“Obviously I’m aware of the situation,” Reimer told reporters in Toronto. “My job security up here, there isn’t much of that. But as soon as I let those thoughts creep into my mind, I’m going to get nervous out there and it’s going to get to me. I’ve just got to forget about it and focus on what I can control.”

For more on Rynnas, who was playing beer league hockey just three years ago, Reimer and Scrivens, who met Allaire for the first time in Switzerland, be sure to check out our two-part Ask a Pro series on the Leafs prospects. And look for a more in-depth feature on Gustavsson’s struggles to adjust here at InGoal next week.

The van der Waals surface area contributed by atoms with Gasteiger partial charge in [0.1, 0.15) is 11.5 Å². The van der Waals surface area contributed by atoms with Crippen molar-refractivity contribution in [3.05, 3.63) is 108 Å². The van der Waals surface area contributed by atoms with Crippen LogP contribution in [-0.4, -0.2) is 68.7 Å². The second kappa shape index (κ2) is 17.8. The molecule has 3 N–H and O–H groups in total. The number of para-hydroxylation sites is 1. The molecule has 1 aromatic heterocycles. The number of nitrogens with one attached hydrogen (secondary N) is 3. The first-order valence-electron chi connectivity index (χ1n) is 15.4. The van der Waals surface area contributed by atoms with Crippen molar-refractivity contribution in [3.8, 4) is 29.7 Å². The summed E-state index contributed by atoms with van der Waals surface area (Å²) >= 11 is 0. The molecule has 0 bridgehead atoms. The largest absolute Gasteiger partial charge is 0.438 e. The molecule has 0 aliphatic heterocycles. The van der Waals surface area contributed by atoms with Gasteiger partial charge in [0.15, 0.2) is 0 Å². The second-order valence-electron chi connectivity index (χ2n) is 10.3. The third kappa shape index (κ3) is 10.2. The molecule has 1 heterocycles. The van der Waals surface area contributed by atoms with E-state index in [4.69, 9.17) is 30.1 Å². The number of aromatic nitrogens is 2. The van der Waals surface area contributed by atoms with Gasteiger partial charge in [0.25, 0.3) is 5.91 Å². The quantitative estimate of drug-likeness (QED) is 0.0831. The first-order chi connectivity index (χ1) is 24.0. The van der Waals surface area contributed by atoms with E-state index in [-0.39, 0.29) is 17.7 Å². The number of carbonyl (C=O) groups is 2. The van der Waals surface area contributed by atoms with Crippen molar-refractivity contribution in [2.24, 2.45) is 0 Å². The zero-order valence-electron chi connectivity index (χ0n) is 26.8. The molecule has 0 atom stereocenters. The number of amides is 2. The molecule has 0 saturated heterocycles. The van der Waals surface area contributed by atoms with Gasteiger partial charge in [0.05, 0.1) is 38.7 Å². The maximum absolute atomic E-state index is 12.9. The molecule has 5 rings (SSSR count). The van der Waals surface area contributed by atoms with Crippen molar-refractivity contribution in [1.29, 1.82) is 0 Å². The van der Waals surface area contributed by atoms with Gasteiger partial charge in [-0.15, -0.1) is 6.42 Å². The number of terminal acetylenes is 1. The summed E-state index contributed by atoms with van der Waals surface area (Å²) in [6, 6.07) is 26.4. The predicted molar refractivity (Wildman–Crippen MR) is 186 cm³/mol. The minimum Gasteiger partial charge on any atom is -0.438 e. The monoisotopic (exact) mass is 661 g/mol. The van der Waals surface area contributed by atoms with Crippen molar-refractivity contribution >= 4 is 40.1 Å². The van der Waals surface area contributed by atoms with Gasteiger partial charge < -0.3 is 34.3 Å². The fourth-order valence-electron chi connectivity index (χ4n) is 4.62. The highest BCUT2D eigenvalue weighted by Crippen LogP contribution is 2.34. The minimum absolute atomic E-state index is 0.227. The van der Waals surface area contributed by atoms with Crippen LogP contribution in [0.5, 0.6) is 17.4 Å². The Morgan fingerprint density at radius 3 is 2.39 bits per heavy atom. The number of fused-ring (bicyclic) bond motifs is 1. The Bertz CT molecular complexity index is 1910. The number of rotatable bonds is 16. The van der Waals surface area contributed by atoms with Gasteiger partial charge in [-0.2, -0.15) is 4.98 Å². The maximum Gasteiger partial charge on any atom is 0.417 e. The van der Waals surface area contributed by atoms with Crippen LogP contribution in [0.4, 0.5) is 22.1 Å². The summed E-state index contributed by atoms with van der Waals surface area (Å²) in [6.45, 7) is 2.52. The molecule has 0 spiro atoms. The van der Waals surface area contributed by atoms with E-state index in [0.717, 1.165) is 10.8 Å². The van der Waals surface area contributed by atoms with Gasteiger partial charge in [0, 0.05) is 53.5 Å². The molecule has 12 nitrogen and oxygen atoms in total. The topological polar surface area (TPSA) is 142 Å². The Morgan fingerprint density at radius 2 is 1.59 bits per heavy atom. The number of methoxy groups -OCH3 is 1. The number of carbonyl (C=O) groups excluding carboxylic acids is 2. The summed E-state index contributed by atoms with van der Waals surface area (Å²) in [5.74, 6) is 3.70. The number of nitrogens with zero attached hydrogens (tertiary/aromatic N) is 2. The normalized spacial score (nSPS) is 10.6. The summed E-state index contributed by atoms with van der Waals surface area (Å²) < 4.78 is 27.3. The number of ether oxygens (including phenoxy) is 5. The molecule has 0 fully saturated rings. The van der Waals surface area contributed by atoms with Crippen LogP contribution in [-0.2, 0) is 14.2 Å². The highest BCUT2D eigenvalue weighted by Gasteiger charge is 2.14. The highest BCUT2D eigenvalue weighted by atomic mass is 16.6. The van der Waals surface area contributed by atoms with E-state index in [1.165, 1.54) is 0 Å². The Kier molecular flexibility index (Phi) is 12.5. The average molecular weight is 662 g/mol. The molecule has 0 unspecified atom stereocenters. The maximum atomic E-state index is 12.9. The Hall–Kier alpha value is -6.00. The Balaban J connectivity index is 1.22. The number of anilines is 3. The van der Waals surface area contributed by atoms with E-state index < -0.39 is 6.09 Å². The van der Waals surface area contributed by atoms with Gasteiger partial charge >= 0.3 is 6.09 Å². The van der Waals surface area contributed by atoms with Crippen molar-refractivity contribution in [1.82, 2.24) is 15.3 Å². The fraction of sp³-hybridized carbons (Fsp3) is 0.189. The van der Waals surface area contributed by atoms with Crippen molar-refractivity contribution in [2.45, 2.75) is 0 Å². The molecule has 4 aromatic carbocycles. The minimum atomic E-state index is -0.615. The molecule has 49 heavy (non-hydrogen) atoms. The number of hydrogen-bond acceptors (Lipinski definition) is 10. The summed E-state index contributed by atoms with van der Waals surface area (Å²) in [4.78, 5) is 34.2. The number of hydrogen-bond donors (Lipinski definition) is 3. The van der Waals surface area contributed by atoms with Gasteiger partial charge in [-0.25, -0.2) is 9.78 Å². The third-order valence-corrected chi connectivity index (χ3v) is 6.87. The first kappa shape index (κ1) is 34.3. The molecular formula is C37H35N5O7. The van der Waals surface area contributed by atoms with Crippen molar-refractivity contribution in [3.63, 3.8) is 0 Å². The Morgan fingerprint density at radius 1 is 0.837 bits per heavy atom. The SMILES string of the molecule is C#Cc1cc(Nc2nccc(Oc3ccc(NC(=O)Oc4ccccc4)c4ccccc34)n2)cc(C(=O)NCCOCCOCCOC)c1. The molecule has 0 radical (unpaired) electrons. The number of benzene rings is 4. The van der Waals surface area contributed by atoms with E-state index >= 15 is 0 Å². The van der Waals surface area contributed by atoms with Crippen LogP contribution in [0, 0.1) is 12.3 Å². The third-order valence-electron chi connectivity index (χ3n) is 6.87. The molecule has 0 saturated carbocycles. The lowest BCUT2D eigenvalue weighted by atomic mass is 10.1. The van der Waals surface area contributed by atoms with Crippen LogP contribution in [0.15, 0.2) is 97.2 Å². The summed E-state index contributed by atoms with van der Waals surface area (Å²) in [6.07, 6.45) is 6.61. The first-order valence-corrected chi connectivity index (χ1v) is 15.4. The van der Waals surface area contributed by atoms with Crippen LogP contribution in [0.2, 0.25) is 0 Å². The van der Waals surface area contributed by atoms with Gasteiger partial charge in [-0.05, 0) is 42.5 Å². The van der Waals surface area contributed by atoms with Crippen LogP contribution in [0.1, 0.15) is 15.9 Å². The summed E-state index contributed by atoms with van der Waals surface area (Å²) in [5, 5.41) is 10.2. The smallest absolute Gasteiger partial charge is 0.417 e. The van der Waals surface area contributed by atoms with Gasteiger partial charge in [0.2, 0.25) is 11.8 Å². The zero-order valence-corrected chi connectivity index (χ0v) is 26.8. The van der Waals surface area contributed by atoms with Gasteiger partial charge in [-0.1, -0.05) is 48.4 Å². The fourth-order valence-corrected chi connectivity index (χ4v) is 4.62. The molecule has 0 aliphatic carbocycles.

Interesting take on the “turnaround” of Calgary’s Miikka Kiprusoff

Calgary Goalie Miikka Kiprusoff

Miikka Kiprusoff is back to his old self recently, even if some might argue what that really means.

As the Calgary Flames fight their way back towards what once seemed an out-of-reach the Western Conference playoff race, a lot of attention and credit has gone to No.1 goaltender Miikka Kiprusoff, who despite some wobbles that the team overcame early in their streak, has looked better his last four or five games.

Some have written he’s back to his old self, but at least one writer wonders what that really means. In the House of Hockey blog on The Score network’s website, Jonathan Willis argues Kiprusoff is “Only A Franchise Player In Your Head.”